Saturday, July 08, 2017

First Things First?

My second grandson, Nate, turned seven this past spring. Since he was five, he has been intrigued by fabric and fascinated by sewing. The last several times he has visited here, I've worked with him using Bernina to make some simple quilt blocks, of which he is so proud.

I told him at the get-go that when he was eight if he was still interested in sewing, I would buy him a machine. But he had to wait until he was eight.

Awhile back I bought a Hello Kitty machine, thinking it would be a good light-weight travel machine. As it turned out, it IS a good light-weight travel machine, but once you've sewing on a Bernina for twenty years . . . .  I bought a new lighter-weight Bernina for travel and set Miss Kitty aside for when Nate turned eight.

Just around the time that school let out, Nate's mom told me excitedly that the LQS was having a week-long sewing camp for kids nine and older. Nate has a friend who also wanted to sew and when my DIL contacted the shop they told her that the class wasn't full yet, and they would take the two seven-year-olds if they could find an assistant teacher. They did, and the report I received is that Nate produced and brought home a new project every day!

My daughter was going down South to visit her brother, so I sent Miss Kitty along with her. I included about 20 FQs that I had won in a game and a treasure I'd found on Amazon. It was a small wooden box containing sewing essentials, just the kind of thing a kid would adore. Under the lift-out tray I included extra bobbins for Miss Kitty, a package of blue-head pins, and a 1/4" foot.

My daughter reported that Nate was, of course, delighted at the gift. He turned first to the little box of goodies, rummaged around, and then cried out, "Where's the seam ripper? You GOTTA have a seam ripper!"

Sherry assured him that certainly Grandmom would have included one and there it was. THEN he was able to turn to examine the machine!

Sunday, July 02, 2017

Black and White

A week or so after we returned from the West, a group of us had an impromptu sewing day down in the church's Fellowship Hall.

I didn't take my machine. Instead, I took a rotary cutter with a new blade and a whole Rubbermaid tub of black, white, and gray fabrics.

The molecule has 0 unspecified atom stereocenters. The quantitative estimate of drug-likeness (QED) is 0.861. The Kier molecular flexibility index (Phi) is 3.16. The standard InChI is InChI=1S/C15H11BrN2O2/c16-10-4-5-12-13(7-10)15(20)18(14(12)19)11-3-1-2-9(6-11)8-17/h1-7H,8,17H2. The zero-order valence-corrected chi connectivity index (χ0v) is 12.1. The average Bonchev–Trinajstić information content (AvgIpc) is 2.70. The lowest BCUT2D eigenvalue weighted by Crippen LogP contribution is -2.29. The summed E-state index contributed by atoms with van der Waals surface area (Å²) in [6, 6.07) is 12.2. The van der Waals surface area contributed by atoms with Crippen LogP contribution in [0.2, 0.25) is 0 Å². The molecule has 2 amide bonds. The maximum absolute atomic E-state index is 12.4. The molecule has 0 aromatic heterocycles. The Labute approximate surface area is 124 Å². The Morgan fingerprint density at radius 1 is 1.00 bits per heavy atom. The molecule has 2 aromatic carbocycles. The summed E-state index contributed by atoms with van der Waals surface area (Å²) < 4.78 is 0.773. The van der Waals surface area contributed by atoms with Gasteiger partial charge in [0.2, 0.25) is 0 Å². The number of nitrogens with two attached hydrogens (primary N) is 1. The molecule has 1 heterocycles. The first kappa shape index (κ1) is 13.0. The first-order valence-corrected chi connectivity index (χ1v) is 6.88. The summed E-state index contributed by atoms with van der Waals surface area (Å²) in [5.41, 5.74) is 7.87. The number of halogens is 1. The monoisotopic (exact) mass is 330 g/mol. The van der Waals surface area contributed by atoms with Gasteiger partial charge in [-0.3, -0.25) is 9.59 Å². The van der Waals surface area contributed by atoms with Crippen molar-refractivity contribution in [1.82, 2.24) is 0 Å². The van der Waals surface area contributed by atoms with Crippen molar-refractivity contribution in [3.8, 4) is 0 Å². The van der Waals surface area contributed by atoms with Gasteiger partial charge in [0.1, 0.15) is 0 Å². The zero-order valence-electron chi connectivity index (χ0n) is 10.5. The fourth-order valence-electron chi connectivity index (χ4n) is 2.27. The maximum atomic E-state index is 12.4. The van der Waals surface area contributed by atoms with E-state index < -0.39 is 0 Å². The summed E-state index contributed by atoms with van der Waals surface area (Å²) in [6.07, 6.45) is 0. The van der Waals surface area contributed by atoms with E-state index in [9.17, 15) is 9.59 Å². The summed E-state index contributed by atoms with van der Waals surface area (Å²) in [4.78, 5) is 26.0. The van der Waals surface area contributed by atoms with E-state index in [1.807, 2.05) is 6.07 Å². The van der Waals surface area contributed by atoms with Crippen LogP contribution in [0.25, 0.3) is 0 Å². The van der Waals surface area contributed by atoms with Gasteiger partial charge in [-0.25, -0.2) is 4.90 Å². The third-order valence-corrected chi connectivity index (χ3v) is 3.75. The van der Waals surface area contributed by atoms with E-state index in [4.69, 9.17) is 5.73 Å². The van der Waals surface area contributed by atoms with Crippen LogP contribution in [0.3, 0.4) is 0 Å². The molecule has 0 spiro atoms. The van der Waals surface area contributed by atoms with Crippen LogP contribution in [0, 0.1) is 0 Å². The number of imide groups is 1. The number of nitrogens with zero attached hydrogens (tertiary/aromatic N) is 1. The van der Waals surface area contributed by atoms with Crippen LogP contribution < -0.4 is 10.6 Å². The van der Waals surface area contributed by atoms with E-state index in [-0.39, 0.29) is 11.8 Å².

I'd seen a picture of a quilt that I wanted to try to make. The picture was all bright Kaffe fabrics, but I knew I had that tub of neutrals . . . .

Here are all of the units up on the wall. They've since been sewn together and the flimsy is complete.

It looks pretty much like this.


Saturday, July 01, 2017

On The Road: Part Six




 The last park we visited was Grand Tetons National Park in Jackson, Wyoming. We were told this was the home of Dick Cheney. He had the good sense to leave us alone if, in fact, he was even in town. We stayed at the [not so] Rustic Inn (internet photo) and found it to be ideal.


The room was quite large with a separate sitting area. Like all of the other places we stayed, there were refrigerator, microwave, and coffee maker for our use.

The front porch became a favorite place; we were located beside the creek and we enjoyed getting to know a nesting Canada goose, though I do not believe that the pleasure was mutual.



The Tetons were absolutely gorgeous. We didn't find the animals to be as up close and personal as they had been at Custer and Yellowstone, but it didn't matter because everywhere were the mountains, totally different from anywhere else we'd been.








 One evening we went on another open-jeep wildlife safari expeditions. We didn't see any marmots, but I really liked the sign.




 Another interesting experience at Teton was a river safari. It wasn't one of those "ride the rapids" types, but a calmer expedition, designed for viewing wildlife. We saw beavers, eagles, etc., and again the terrific scenery. 

Once again, the guide was knowledgable, friendly, and interesting. We shared the boat with a family of four from Texas.


As we drove back and forth from [not so] Rustic Inn and the park, we passed a huge area that was a preserve where elk could winter over. Obviously, there were no elk in June.

We also would drive past the National Wildlife Art Museum, something we had never heard of before. I am so glad we decided to stop there! The sculptures were wonderful. This moose is the only one I saw, though Joe did photograph a live one using his telescopic camera lens. The museum had paintings as well as the sculptures, and a little cafe that we found inviting. We had our lunch outside on the patio, looking out over the mountains.


Such a wonderful two weeks, and how fortunate am I to have been able to just go along as a guest -- Joe planned and arranged everything!